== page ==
This is one of the things we need to document very well, but the experience we have is that operational cost really varies a lot. It can go from less than $1 up to $6.

Q: Where could the stockpile be useful?

A: The guideline for the vaccination is that it is for use in emergency situations, rather than prevention in cholera endemic populations.

However - again because this is the previous experience we have with yellow fever - if we know every year the vaccine has not been used for response to outbreaks because it was not requested or there was no need… our intention is to propose (the remaining vaccines) for preventive vaccination, to use them before expiration.

In WHO, we need to remind the world that for Latin America to control and eliminate cholera from the continent in the 1990s, we didn’t need the vaccine.

There are other things that can and should be done to control cholera, but… in situations where we know water and sanitation improvements will take longer and be difficult, (we can) try to use a tool that will help avoid needless suffering.

In camps in Iraq, or in Mexico where there have been outbreaks, they can control them without the vaccine because they have medical and WASH infrastructure and strong programmes that can deal with that without the use of the vaccine.

This is not the situation in South Sudan, where the WASH situation is so poor and healthcare limited - an outbreak would be catastrophic.

It’s not like yellow fever - if you don’t vaccinate, you don’t protect people, period. You have to vaccinate (with yellow fever), measles is the same. With cholera, it’s different.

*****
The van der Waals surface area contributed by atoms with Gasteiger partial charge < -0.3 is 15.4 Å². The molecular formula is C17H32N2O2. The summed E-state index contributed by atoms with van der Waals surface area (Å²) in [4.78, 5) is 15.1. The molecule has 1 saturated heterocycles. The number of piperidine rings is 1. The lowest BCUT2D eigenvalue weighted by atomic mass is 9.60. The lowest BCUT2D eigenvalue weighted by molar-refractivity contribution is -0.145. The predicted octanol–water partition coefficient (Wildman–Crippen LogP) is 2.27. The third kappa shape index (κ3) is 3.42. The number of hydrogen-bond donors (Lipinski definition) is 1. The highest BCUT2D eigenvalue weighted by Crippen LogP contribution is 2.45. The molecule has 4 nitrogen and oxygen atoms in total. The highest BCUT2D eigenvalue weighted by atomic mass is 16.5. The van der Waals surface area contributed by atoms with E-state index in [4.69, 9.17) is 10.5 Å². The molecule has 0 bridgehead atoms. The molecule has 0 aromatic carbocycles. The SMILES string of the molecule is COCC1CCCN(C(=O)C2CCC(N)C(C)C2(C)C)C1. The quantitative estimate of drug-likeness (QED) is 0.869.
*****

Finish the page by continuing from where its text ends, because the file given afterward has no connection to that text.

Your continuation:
Thai businesses rue political gridlock as economy falters

By Alisa Tang

BANGKOK, Feb 7 (Reuters) - Bangkok’s middle classes have been at the heart of a three-month protest movement to topple Thailand’s government, but as the strife drags on and the economy wilts the capital’s business owners are starting to feel the pain.

While the most committed say they are prepared to swallow the losses for as long as it takes, others say it is time for the protests to stop. No one is willing to bet on negotiations to end the political stalemate any time soon.

"I just want these protests to end," said Pornthep Chaisri, manager of Indie’s Kitchen restaurant in the Silom business district near one big protest camp, which has seen customer numbers fall by around 80 percent.

"It’s not good for business, or for the safety of those of us working in this zone. Some of my employees have to walk 5 km to get to work because buses can’t get in here."

The protesters want Prime Minister Yingluck Shinawatra to step down and an unelected “people’s council” to push through unspecified political reforms. To achieve that they have blockaded big intersections in the capital and forced ministries and state agencies to close.

Yingluck called a snap election but voting was disrupted on Feb. 2 and she looks likely to head a caretaker administration for many weeks yet, unable to take policy decisions and needing permission from the Election Commission for much spending.

"We’re trying to find a channel for dialogue but we’re not talking to the protesters or the government," said Payungsak Chartsutthipol, head of the Federation of Thai Industries, one of several business groups that have tried to mediate.